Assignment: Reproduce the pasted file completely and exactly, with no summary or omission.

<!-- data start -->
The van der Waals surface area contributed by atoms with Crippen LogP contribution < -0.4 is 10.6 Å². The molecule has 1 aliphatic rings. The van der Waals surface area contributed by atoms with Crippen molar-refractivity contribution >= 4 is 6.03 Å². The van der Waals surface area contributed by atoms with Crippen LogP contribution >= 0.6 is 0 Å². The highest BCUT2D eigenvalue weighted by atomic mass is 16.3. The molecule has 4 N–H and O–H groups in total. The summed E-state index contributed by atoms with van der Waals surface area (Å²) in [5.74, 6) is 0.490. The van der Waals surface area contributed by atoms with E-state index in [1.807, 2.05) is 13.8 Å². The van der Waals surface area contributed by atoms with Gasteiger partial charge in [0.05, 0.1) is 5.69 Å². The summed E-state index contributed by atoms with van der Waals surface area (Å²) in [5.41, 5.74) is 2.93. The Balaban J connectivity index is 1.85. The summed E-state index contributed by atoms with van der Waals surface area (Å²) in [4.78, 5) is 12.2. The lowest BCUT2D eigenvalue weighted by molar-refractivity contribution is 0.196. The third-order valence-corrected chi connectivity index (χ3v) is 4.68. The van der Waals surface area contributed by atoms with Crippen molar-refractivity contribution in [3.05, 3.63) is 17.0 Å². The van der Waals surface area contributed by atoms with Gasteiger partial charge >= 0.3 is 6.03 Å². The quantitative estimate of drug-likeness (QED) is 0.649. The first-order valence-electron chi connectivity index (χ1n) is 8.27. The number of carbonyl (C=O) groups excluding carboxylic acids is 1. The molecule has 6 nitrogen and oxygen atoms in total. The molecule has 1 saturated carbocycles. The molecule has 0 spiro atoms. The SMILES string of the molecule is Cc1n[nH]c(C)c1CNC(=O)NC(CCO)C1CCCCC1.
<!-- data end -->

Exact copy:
The van der Waals surface area contributed by atoms with Crippen LogP contribution < -0.4 is 10.6 Å². The molecule has 1 aliphatic rings. The van der Waals surface area contributed by atoms with Crippen molar-refractivity contribution >= 4 is 6.03 Å². The van der Waals surface area contributed by atoms with Crippen LogP contribution >= 0.6 is 0 Å². The highest BCUT2D eigenvalue weighted by atomic mass is 16.3. The molecule has 4 N–H and O–H groups in total. The summed E-state index contributed by atoms with van der Waals surface area (Å²) in [5.74, 6) is 0.490. The van der Waals surface area contributed by atoms with E-state index in [1.807, 2.05) is 13.8 Å². The van der Waals surface area contributed by atoms with Gasteiger partial charge in [0.05, 0.1) is 5.69 Å². The summed E-state index contributed by atoms with van der Waals surface area (Å²) in [5.41, 5.74) is 2.93. The Balaban J connectivity index is 1.85. The summed E-state index contributed by atoms with van der Waals surface area (Å²) in [4.78, 5) is 12.2. The lowest BCUT2D eigenvalue weighted by molar-refractivity contribution is 0.196. The third-order valence-corrected chi connectivity index (χ3v) is 4.68. The van der Waals surface area contributed by atoms with Crippen molar-refractivity contribution in [3.05, 3.63) is 17.0 Å². The van der Waals surface area contributed by atoms with Gasteiger partial charge >= 0.3 is 6.03 Å². The quantitative estimate of drug-likeness (QED) is 0.649. The first-order valence-electron chi connectivity index (χ1n) is 8.27. The number of carbonyl (C=O) groups excluding carboxylic acids is 1. The molecule has 6 nitrogen and oxygen atoms in total. The molecule has 1 saturated carbocycles. The molecule has 0 spiro atoms. The SMILES string of the molecule is Cc1n[nH]c(C)c1CNC(=O)NC(CCO)C1CCCCC1.